Diamondbacks 11, Nationals 4: The Nats lose their fifth of six games and ended up putting their utility guy, Tyler Moore, on the mound. Totally the kind of game you want to have less than a week after you traded for a bigtime closer. For Arizona, Wellington Castillo hit a three-run homer and Paul Goldschmidt, Ender Inciarte and A.J. Pollock each got three hits in the Nats’ 17-hit attack. Goldschmidt did get retired by Moore, though, so he was kinda humbled.

Dodgers 4, Phillies 3: Brett Anderson allowed one run in six innings and Yasiel Puig hit a three-run home run as the Dodgers won for the fifth time in six games, cooling off the Phillies. Jeff Francoeur homered, though, because you can’t keep a good man down.

Pirates 7, Cubs 5: Gregory Polanco and Andrew McCutchen homered and the Cubs’ six-game winning streak ended. Dan Haren gave up both of the bombs. I said when he was traded away from Miami that homers, already a problem for him but somewhat minimized by his old home park, would become a problem. Get ready to watch the homer odometer roll on him now that he’s a Cub.

Blue Jays 9, Twins 7: The fourth win in a row for the Jays, this with the help of a grand slam from some guy I’ve never heard of. Just a sort of nobody. Forgetting his name. One sec, let me go back and check the box score. “Jose Bautista.” No clue. Any ideas, anyone?

Cardinals 4, Reds 3: More extra inning heroics, this from Randal Grichuk who hit a homer in the 13th inning. The Reds lead this one 3-0 into the sixth but the Cards chipped back with Matt Carpenter tying it in the eighth with a solo shot. Cardinals relievers blanked the Reds for the final eight innings of the game.

Mets 8, Marlins 6: New York keeps rolling, winning their sixth in a row and extending their lead in the NL East to two games. They had to work for this one, holding off the Marlins who rallied for six runs in the ninth. Not the best night when you enter the ninth with an 8-0 lead and you actually see the other guys bring the potential winning run to the plate. Before that messiness, however, Juan Uribe hit a three-run homer, Lucas Duda drove in three and Matt Harvey tossed seven shutout innings. Bullpen probably bought dinner for everyone later.

Rangers 4, Astros 3: The Rangers sweep the first place Astros. This despite the fact that they walked eight Houston hitters and hit another one with a pitch. The Astros’ first inning defense was clownshoes, however, with Scott Kazmir allowing a runner on with an error and Hank Conger committing a throwing error on what would’ve been a sacrifice. It was 4-0 after the second inning and after that Nick Martinez and the bullpen — well, most of the bullpen — did a nice job.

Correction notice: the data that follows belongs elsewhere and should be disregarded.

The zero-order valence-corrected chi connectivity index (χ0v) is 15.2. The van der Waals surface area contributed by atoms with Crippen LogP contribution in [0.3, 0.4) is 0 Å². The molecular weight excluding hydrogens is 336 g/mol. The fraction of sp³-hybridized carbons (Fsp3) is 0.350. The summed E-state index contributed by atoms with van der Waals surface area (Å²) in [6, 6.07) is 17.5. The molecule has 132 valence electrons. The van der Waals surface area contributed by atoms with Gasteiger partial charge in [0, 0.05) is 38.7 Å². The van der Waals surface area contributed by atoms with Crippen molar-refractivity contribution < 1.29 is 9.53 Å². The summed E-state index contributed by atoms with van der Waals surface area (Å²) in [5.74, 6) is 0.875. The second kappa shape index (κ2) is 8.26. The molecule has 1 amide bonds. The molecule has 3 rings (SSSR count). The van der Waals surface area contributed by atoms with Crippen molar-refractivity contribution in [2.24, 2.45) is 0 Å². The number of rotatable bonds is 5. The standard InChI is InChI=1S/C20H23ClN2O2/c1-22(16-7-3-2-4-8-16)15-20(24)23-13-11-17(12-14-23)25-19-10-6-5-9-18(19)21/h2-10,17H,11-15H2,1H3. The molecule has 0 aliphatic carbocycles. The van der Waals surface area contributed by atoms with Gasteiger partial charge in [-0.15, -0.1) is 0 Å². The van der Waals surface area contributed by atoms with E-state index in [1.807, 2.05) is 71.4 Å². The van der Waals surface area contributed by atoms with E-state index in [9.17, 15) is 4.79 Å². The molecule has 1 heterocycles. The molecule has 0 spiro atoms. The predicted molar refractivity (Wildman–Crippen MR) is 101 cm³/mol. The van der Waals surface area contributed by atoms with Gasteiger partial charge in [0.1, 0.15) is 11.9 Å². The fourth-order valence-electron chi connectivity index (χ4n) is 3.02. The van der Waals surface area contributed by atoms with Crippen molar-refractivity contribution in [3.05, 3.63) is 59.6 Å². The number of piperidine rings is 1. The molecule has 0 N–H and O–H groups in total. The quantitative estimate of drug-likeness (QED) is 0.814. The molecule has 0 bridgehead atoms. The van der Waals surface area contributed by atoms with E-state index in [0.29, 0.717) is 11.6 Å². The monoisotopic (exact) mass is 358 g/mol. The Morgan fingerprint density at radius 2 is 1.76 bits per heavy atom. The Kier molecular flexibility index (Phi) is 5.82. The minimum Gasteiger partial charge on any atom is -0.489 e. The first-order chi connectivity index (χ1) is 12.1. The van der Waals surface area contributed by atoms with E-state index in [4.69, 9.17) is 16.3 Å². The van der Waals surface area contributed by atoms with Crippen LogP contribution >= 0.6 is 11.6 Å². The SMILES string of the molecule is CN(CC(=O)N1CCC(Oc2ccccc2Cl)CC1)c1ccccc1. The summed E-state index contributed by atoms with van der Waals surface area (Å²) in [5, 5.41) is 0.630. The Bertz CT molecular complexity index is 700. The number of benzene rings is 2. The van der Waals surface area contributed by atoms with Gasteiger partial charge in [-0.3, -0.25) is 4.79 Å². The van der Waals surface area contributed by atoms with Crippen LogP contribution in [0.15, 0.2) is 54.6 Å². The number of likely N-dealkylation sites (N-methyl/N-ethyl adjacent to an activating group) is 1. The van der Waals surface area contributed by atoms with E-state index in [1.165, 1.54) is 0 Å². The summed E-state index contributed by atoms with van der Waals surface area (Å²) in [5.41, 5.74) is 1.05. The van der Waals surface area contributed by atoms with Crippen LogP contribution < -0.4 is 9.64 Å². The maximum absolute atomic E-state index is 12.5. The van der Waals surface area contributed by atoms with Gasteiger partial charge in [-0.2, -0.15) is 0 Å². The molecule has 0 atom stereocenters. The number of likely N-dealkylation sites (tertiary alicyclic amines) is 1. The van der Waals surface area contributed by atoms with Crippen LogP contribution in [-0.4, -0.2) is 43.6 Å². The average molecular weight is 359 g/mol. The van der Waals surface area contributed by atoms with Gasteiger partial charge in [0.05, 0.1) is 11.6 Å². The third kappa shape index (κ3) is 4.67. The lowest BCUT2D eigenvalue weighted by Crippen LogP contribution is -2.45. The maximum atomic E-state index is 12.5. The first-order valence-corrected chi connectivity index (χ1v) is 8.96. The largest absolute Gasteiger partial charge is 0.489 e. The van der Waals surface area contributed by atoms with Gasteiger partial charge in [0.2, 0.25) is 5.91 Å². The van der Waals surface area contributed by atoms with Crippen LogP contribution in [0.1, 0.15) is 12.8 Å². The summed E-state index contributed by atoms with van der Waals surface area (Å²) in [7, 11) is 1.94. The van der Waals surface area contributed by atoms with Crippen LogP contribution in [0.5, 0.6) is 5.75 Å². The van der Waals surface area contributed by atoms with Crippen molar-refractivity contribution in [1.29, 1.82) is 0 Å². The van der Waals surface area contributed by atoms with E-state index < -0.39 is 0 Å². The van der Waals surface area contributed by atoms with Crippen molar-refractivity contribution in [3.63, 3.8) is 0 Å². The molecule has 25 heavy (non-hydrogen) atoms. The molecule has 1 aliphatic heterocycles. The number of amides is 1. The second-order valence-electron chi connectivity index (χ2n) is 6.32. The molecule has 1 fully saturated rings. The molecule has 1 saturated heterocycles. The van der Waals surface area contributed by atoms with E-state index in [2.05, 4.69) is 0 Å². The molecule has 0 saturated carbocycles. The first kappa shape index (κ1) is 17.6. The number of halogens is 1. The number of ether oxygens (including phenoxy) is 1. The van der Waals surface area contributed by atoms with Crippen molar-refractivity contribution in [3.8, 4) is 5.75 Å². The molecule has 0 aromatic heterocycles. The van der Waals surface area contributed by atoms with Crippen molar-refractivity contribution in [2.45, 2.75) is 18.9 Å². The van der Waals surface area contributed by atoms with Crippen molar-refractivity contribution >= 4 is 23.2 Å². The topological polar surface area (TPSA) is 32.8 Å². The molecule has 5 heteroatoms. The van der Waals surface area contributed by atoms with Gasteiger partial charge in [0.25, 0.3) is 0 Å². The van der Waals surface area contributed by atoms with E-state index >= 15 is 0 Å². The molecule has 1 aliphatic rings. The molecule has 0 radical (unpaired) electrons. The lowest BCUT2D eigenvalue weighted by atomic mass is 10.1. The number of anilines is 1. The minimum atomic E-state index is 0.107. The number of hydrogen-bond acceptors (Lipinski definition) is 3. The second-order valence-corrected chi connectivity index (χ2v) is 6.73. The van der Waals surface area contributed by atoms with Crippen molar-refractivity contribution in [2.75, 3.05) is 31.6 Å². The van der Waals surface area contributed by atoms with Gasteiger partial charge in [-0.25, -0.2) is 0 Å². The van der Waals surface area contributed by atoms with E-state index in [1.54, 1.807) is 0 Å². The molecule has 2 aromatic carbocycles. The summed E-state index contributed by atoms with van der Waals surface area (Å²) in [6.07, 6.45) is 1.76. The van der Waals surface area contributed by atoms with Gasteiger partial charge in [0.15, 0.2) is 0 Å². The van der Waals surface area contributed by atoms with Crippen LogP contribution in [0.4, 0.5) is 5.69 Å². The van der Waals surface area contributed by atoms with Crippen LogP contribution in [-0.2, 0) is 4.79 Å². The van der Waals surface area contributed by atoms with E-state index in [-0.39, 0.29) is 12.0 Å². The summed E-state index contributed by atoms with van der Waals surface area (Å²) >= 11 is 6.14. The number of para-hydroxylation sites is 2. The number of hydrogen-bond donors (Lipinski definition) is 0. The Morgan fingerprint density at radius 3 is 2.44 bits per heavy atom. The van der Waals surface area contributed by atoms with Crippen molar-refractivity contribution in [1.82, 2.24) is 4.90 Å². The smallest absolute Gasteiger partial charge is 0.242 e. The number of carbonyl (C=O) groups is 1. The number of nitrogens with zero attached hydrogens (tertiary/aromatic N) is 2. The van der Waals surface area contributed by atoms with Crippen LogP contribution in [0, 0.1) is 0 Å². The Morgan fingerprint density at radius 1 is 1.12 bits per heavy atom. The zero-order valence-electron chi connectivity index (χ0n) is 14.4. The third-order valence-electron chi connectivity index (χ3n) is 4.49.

Brewers 8, Padres 5: Taylor Jungmann struck out eight, scattered six hits and didn’t walk anyone. Jonathan Lucroy, Shane Peterson and Jean Segura each drove in two runs. Philosophical question: is this the most meaningless series of the season? I realize there are worse teams, but could this be the most meaningless? I guess Milwaukee is close enough to 30th in MLB to where there could be draft implications, so maybe, say, a Rockies-A’s series is less meaningful. But this has to be up there.

The benches cleared in Friday’s Giants-Rangers game

Madison Bumgarner

Stop me if you’ve heard this one before: Madison Bumgarner got mad at a player for tossing his bat in frustration. Delino DeShields popped out to second base to end the fourth inning. He was upset at himself, so he tossed his bat with some oomph. This didn’t sit well with Bumgarner, who jawed at DeShields, causing the benches to empty. He got into a shouting match with Adrian Beltre amid the altercation.

Among the players Bumgarner has taken issue with for reacting in any way at all to something that happened on the field:

  • Jesus Guzman, May 2013: Bumgarner didn’t like Guzman’s smug celebration after hitting a home run in a game he didn’t start, so he intentionally threw at Guzman the next day. [Sports Illustrated]
  • Yasiel Puig, May 2014: Bumgarner didn’t like Puig’s bat flip after he hit a home run, so he yelled at the outfielder. [San Francisco Chronicle]
  • Puig again, September 2014: Bumgarner hit Puig with a pitch and he didn’t like how Puig reacted to that, so he needlessly escalated a confrontation. [HardballTalk]
  • Alex Guerrero, April 2015: Bumgarner didn’t like Alex Guerrero expressing dissatisfaction after popping up a pitch, so he shouted, “You’re not that good” at him. [ESPN]
  • Carlos Gomez, May 2015: Bumgarner didn’t like that Gomez shouted in frustration after fouling off a pitch he thought he should have hit better, so the lefty tossed his next pitch way inside, nearly hitting Gomez. [San Francisco Chronicle]
  • Delino DeShields, July, 2015: This what one might describe as a “trend”.

Perhaps manager Bruce Bochy should have a talk with the lefty.

MLB execs “absolutely convinced” that David Price is going to the Dodgers

David Price

Take it for what it’s worth — everyone was convinced Cole Hamels was going to Houston this time yesterday — but Bob Nightengale has some informed speculation:

Seems like a distinct possibility. The Dodgers just picked up a couple of nice pieces from the Braves in Alex Wood and Jose Peraza who could be packaged and sent to Detroit. And, of course, already had a decent set of prospects of their own, as well as random, rumored-to-be-on-the-block pieces such as Alex Guerrero and even Yasiel Puig.

Of course the Tigers and their fans should temper expectations on the return — Price is a two-month rental at the moment — and the last ace who went out on a rental, Johnny Cueto, brought back three pitching prospects. Still, these teams seem to match up nicely for a trade.